Op-Ed: Views expressed in this commentary are the author’s own.
It’s been nearly two months since our new city council was sworn in and when the vice mayoral rotation turned out to be other than what some Culver City residents expected. As I detailed in my last piece, the simple process of the new council voting for a vice mayor (who becomes mayor the following year), raised important concerns–not simply about the process–but more fundamentally, about the role of mayor, and whether a departing council should dictate how an incoming council should act.
This Monday, June 25, 2018, the council revisits the mayoral rotation policy, as stated during the newly assembled council’s first meeting. The agenda item includes three documents: a resolution to set the old policy aside, another resolution to rescind the policy and a response by the City Attorney to the allegation of a Brown Act violation regarding the action taken on April 30, 2018. Of the two resolutions, the city council is likely to adopt one or the other. If they do, the matter will be put to rest.
What the City Charter Says
Let’s focus on the issue, as it relates to the council as a whole. Here’s what our city charter says about the position of the Mayor:
Immediately following the certification of election results for any general or special municipal election at which Council Members are elected and at the second meeting in April in odd-numbered years, the City Council shall elect one of its members as its presiding officer, who shall have the title of Mayor and one of its members as Vice Mayor. Both shall serve at the pleasure of the City Council.
The Mayor shall have a voice and a vote in all City Council proceedings shall be the official head of the City for all ceremonial purposes and shall perform such other duties as may be prescribed by this Charter or as may be imposed by the City Council consistent with the office of Mayor. The Vice Mayor shall perform the duties of the Mayor during the absence or incapacity of the Mayor.
A Council Member who has held the office of Mayor or Vice Mayor for one year shall not be eligible for re-election to that same office until one year has elapsed.
As it relates to whether the City Council must follow a policy adopted by a previous City Council when conducting its election for Mayor, the City Charter simply states:
Except as otherwise provided in this Charter, actions of the City Council shall be decided by a majority of the members present and voting on a matter, excluding abstentions.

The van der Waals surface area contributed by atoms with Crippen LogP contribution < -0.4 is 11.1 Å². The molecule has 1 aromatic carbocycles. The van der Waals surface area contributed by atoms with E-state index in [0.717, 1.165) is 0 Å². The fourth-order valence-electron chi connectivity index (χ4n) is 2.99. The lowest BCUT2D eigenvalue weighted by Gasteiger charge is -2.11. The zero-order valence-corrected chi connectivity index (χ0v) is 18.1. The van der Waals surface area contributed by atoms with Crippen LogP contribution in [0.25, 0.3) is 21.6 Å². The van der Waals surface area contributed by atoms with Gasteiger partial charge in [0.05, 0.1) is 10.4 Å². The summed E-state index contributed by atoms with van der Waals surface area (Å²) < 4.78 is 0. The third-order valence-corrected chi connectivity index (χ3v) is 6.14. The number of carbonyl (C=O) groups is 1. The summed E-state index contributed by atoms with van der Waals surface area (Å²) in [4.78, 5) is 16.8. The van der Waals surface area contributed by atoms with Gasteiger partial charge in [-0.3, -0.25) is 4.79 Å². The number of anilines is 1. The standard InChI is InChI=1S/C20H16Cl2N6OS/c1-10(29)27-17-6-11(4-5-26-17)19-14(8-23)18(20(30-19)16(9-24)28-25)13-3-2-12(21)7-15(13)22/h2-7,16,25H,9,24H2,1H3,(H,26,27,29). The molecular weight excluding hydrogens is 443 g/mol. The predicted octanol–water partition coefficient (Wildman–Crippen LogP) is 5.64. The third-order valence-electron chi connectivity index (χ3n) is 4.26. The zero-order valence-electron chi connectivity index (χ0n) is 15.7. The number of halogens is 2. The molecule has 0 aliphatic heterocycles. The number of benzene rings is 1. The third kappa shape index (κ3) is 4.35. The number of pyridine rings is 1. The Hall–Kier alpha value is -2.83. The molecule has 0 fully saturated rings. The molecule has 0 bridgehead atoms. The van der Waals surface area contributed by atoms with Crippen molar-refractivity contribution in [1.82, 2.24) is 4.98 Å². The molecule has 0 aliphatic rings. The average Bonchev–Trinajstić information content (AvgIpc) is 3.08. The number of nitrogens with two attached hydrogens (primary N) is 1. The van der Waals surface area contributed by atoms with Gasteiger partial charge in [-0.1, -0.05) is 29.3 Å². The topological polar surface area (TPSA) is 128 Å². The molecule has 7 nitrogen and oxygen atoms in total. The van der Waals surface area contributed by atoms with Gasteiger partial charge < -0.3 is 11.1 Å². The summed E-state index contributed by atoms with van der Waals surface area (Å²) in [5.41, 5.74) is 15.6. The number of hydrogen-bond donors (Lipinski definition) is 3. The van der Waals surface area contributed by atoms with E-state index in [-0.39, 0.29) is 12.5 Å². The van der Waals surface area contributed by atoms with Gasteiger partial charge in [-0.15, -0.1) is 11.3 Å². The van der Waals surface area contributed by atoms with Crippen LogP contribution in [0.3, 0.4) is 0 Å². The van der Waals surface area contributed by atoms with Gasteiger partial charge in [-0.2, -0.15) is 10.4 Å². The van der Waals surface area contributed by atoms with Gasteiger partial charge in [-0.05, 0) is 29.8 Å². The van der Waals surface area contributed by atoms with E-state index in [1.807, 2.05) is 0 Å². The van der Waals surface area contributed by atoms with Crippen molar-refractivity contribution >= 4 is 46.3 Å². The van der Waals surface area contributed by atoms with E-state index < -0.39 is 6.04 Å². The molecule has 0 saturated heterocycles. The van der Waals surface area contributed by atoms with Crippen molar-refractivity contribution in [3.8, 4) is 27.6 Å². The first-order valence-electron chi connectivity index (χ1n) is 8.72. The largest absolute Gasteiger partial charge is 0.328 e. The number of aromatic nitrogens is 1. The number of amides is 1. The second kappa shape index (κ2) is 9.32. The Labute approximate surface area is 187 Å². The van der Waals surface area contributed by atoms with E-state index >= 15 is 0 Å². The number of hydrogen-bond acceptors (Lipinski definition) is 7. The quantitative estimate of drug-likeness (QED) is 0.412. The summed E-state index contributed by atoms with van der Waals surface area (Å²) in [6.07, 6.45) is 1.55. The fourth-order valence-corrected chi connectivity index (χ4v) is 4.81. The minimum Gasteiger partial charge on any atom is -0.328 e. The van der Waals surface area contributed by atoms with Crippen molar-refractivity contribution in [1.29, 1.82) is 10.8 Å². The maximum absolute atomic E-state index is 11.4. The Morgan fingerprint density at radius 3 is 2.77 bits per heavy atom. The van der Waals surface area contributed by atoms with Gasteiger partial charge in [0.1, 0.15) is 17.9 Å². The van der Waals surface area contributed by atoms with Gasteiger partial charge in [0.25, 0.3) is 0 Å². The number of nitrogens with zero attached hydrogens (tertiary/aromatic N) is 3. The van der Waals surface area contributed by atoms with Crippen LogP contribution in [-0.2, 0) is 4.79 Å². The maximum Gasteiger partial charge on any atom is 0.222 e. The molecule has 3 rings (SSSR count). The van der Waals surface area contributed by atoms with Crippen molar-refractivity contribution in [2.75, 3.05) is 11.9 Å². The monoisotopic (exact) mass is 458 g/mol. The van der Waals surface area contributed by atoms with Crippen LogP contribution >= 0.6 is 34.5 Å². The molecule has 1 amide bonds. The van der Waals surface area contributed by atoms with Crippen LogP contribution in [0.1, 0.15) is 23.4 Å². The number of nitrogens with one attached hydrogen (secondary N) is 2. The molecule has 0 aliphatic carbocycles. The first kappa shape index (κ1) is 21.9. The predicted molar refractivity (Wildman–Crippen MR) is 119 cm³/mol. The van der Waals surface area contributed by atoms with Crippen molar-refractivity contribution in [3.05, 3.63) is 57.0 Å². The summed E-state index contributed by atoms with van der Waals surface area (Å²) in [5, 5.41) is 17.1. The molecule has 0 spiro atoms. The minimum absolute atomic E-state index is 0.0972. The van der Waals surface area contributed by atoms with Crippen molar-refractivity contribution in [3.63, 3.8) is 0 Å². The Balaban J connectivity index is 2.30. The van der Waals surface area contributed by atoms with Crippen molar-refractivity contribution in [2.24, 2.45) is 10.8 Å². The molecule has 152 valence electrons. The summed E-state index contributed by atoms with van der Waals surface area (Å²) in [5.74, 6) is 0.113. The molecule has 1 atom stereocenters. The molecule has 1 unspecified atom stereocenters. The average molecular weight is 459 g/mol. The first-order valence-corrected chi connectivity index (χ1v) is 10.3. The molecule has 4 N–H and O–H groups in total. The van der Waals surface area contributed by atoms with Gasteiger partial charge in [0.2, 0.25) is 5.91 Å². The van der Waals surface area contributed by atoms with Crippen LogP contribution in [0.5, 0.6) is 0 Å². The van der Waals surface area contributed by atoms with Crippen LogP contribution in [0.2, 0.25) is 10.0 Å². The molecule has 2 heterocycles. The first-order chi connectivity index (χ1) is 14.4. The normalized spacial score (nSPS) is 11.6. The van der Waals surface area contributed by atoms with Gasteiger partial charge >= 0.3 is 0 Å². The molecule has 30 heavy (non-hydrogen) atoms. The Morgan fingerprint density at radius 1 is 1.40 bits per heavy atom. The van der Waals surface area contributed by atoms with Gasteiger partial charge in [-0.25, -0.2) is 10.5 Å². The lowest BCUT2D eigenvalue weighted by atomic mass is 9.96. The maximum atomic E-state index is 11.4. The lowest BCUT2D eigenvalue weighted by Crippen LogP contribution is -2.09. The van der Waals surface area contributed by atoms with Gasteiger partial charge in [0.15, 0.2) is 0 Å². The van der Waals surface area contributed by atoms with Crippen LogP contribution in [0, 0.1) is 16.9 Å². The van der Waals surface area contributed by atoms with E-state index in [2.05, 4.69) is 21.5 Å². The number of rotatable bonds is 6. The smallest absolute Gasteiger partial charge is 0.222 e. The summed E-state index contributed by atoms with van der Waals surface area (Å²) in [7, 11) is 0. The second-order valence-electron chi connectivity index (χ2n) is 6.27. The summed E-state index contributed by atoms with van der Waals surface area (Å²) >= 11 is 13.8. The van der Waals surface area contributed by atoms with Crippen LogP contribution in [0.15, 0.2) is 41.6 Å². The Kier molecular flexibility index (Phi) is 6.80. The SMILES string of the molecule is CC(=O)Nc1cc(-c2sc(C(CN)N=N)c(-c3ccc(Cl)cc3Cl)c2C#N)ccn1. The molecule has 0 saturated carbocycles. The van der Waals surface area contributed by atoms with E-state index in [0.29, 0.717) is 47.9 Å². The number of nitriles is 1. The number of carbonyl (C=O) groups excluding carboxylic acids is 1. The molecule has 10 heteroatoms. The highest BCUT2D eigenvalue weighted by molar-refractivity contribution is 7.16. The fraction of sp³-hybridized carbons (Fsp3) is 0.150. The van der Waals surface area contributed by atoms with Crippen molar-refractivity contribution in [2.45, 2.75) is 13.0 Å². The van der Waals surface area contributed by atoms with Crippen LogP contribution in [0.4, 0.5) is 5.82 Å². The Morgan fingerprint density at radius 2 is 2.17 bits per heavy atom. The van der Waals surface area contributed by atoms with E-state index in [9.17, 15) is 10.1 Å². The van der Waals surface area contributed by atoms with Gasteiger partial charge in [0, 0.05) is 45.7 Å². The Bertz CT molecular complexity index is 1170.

The last sentence is important because it establishes that, while previous policy can serve as guidance, the City Council simply needs a majority of members present to vote on any issue.
What Other Cities Do
It is natural that governing bodies, such as the city council and the school board set policy for a more orderly process, as Culver City’s former city council did. This study, prepared for the Santa Monica Council, included a review of the processes followed by other cities, showing wide variation. Some cities have the voting public elect mayors, others specify the city council makes the appointment. Some cities that appoint a mayor, use a defined process; others apply a normative majority vote. Mayoral duties vary widely, some include ceremonial duties, others a “veto power,” the ability to sign warrants, etc. In the end, the study concludes all methods work, each with both advantages and disadvantages.
By rescinding or setting aside the policy, the city council re-affirms the direction that the charter sets: a simple majority vote was sufficient to elect Meghan Sahli-Wells as vice mayor.
There will be people who will claim this a terrible idea, that the policy resolution passed by the previous city council is essential.
However, there is no definitive policy resolution; in our town, the city charter has the final say. Many local governments elect a mayor and vice mayor through simple majority rule, as spelled out in the charter, without a guiding policy that mandates a rotation.
Who Can Speak For All Of Us
We should focus our attention on the role the mayor actually plays, as it is actually quite important to us, citizens. The mayor speaks on behalf of the council–and by definition–on behalf of us — whether speaking to reporters or at the many mayors’ conferences and meetings attended as representatives of our city. For example, in his short tenure as mayor thus far, Thomas Small has been invited to three forums, the Chicago Forum on Global Cities, the U.S. Conference of Mayors, and the Yale Mayors Conference. At those events, our representative speaks and defends positions the city council has taken.
Earlier this week, I attended the meeting of the city council, when many longtime advocates celebrated a city council willing to listen to concerns for the safety of the entire community, over the interests of the Inglewood Oil Field operator.
The week prior, community advocates spoke to the police department at a meeting and invited public comment on the draft CCPD policy manual, regarding the work needed to effectively implement the council-approved Sanctuary City resolution.
These two issues, as well as others, will continue to matter to many: they both relate to how safe we each feel in our community. The test, as to who should be mayor and speak for our city, has to do with the passion expressed on these issues, and their actions to backup stated concerns. I support the city charter directive: the majority of the council consider and then vote on who is best suited to speak for them and for all of us, as mayor. Our votes and our laws entrusted them with decision-making authority, and we either trust them or elect others to fulfill this responsibility.